Thursday, August 26, 2010

Scanning Plastic Films for Defects

A new PR blurb from the IKV - Aachen about detecting individual sublayer thicknesses in multilayer films is short on details about the technology used. It's somewhat disappointing, but it really doesn't matter to me as it pretty clear that they have not solved the most fundamental problem in looking for defects on film lines.

Plastic films and the equipment to make them have been around for some time with few significant changes. Whether processed as blown or tentered film, at some point after the orientation is complete, some equipment is used to measure the film thickness. The simplest gauges just measure the overall thickness, while more sophisticated equipment such as is disclosed here, can measure one or more individual layers in a multilayer film. Regardless of the equipment used, they all suffer from a common problem: the equipment only examines a small spot on the film. In an attempt to cover the entire width of the film to look for side-to-side variations, the equipment moves back and forth across the width of the film to look . While this initially seems to be satisfactory, the equipment is only still only examining small section of the film. Let me show this with a picture:In this picture, the newly made film is moving in down the page, and the scanner is moving from first left to right and then back again. Equivalently, the film can thought of as being stationary and the scanner is then moving along the dashed arrows. The dashed areas show the areas of the film that are examined, and conversely, the areas that aren’t. The exact path examined depends on the speeds of both the film and the scanner. The relative velocities of the film and the scanner determine the amount of film examined. The higher the scanner speed, the more the coverage, but you can still see that there will be gaps in the coverage.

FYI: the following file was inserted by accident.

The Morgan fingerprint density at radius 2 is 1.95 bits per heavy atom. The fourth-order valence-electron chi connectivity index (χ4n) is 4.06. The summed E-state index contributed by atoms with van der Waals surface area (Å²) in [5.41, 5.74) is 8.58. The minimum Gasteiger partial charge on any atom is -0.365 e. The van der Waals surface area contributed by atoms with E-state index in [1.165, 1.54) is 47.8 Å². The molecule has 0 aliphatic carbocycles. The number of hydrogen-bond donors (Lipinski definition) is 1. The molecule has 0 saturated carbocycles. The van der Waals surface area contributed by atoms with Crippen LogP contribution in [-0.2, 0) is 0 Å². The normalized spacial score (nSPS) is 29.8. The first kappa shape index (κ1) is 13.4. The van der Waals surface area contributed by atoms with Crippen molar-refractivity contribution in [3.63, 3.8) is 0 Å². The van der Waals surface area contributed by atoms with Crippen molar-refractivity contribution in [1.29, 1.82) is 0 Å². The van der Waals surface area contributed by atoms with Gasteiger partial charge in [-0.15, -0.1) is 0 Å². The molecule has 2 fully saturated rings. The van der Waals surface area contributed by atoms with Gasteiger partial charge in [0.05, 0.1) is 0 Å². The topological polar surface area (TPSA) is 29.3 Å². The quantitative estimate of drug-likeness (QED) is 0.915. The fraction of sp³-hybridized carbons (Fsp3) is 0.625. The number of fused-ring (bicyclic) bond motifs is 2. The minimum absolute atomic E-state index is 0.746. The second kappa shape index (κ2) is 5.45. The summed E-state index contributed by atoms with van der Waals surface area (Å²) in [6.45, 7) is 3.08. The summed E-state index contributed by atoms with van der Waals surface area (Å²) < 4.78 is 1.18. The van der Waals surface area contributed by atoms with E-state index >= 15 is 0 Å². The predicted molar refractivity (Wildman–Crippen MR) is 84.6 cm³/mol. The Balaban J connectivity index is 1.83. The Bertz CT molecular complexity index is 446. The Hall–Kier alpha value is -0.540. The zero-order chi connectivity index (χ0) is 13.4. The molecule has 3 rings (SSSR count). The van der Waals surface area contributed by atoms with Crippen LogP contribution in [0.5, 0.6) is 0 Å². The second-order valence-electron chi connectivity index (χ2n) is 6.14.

The situation would be much improved if the scanner would examine the full width of the film at the same time. Then the area examined would simply be determined by the measurement time and the film speed.

These problems are widely known in the film industry, so if someone had AFFORDABLE equipment to scan the entire width of a film at once, they would be certain to mention it in their press release. Keep in mind that some film operations can produce films that are 8 meters wide, so this is not a small challenge.

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